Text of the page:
Topic: Recent consumer products case law

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Drone registry rule grounded by court

Updating our previous post about the Federal Aviation Administration’s rules and regulations regarding the use of drones, an appeals court has struck down one of the more hotly disputed aspects of the program – the FAA’s registration requirement for recreational drone owners. As part of the FAA’s drone program, FAA regulations require recreational drone users … Continue reading

Your product labels could be deceptive based on what’s on a competitor’s labels

In what seems to be an ever-expanding zone of liability for false advertising claims on food products, the Ninth Circuit ruled this week that “external facts” – aka what a competitor does or does not put on their labels – can make the labels of another product misleading by implication. In Bruton v. Gerber, plaintiff … Continue reading

ALERT: Merchants face new wave of class actions alleging excessive shipping charges

Recently filed complaints seemingly forecast a new type of class action in California courts: consumer protection claims based on allegations that merchants are overcharging consumers for shipping and delivery charges. Such claims have the potential to affect all companies selling consumer goods online or by mail order. Even though there is no specific statute forbidding … Continue reading

Discount class action theories broaden in California

The plaintiffs’ bar has a new angle on retailer discounting cases, which attack California retailers who discount merchandise by showing an “original” or “former” price next to a much lower, discounted price to imply tremendous savings. Initially, plaintiffs relied on California’s False Advertising Law, Unfair Competition Law, and the Consumer Legal Remedies Act to allege … Continue reading

California Court of Appeal refuses to honor jury trial waiver

In today’s business world, companies frequently enter into contractual provisions with their customers to limit jury trial exposure as part of managing future risks. However, if you think that agreeing that any dispute can be resolved without a jury trial is enough to insulate you and your business from this threat – THINK AGAIN. Just … Continue reading

Update: FTC gets $13.4 million judgment against BlueHippo

  Updating a prior post, on May 2, 2016, the Federal Trade Commission (FTC) announced its receipt of a $13.4 million judgment against the CEO of BlueHippo, after the Second Circuit overturned the district court’s determination that BlueHippo’s damages were limited to $600,000 in 2014. BlueHippo marketed computers and electronics to consumers regardless of their … Continue reading

DC Consumer Protection Procedures Act claims worth less than previously thought

Washington, DC’s Consumer Protection Procedures Act allows plaintiffs to recover “treble damages, or $1,500 per violation, whichever is greater” for a broad range of trade related violations, including false advertising, breach of warranty, and false representations regarding repairs. Because CPPA cases involve consumer goods and services that are typically inexpensive, $1,500 is almost always the … Continue reading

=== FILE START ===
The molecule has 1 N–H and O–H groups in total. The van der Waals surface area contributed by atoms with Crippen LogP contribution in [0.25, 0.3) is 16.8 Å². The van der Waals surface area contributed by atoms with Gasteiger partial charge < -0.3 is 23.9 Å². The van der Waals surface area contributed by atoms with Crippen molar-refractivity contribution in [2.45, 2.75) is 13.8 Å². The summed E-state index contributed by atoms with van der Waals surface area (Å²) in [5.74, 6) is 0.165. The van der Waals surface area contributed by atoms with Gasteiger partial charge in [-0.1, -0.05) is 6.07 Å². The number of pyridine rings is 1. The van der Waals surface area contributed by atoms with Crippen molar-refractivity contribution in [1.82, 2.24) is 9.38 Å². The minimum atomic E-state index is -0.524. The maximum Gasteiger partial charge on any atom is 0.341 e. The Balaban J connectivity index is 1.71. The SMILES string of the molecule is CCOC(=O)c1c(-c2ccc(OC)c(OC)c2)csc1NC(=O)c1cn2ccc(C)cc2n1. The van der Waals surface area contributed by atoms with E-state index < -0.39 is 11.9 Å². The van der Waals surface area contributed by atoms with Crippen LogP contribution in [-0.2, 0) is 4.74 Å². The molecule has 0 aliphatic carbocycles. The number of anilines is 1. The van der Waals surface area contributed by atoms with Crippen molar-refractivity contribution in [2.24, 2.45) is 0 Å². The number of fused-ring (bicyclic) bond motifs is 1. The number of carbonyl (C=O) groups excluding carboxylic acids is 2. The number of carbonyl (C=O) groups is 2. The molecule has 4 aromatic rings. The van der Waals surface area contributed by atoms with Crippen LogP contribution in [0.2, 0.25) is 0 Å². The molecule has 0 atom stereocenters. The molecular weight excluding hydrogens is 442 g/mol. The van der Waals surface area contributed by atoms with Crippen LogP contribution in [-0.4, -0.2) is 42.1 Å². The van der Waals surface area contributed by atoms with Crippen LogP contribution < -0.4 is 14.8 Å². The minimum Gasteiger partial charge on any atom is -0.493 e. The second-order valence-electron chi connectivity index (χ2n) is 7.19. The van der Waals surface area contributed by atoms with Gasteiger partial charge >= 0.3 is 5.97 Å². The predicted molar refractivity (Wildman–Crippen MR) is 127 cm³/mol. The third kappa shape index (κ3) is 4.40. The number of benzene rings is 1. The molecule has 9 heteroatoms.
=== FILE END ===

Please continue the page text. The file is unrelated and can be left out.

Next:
Chobani motion to dismiss unceremoniously vacated

Last month, the Ninth Circuit, in an opinion scant on explanation, vacated the order of Judge Koh in the Northern District of California dismissing false advertising class action claims Chobani, LLC, the maker of Chobani Greek Yogurt. The class action alleged that Chobani falsely advertised its yogurt in two ways: 1) by referring to the sweetener … Continue reading

UPDATE: Pom Wonderful victory proves Pyhrric

In 2014, Pom Wonderful made headlines when the Supreme Court, in an 8-0 opinion, ruled in its favor that the Food, Drug and Cosmetics Act does not preclude Lanham Act claims due to conflict between the two statutes.  This opinion allowed Pom Wonderful’s claims against Coca-Cola to survive and between March 11 and March 18, … Continue reading

New REACH guidance on substances in articles

ECHA has recently issued revised guidance on substances in articles under REACH. The guidance follows a September 2015 ruling from the European Court of Justice that invalidated ECHA’s prior interpretation – effectively turning this aspect of REACH compliance on its head. The REACH Regulation The REACH Regulation addresses the production and use of chemical substances … Continue reading

UPDATE: Seventh Circuit ascertainability holding petitioned to the Supreme Court

We previously reported on the Seventh Circuit’s decision in Mullins v. Direct Digital, LLC, in which the Court systematically refuted every policy argument made to support holdings like the Third Circuit’s opinion in Carrera, requiring a plaintiff to demonstrate that class members can be identified through a reliable and administratively feasible manner in order to … Continue reading

CA Supreme Court won’t respond to question from Ninth Circuit on privacy law for credit card customers

In addition to refusing to hear an appeal in Harrold v. Levi Strauss & Co., which we previously posted about, the California Supreme Court also declined to respond to a question the Ninth Circuit in Davis v. Devanlay Retail Group, Inc. certified to the Court, seeking clarification of California Song-Beverly Credit Card Act’s reach regarding … Continue reading

UPDATE: Cal. Supreme Court refuses review of privacy issue for credit card customers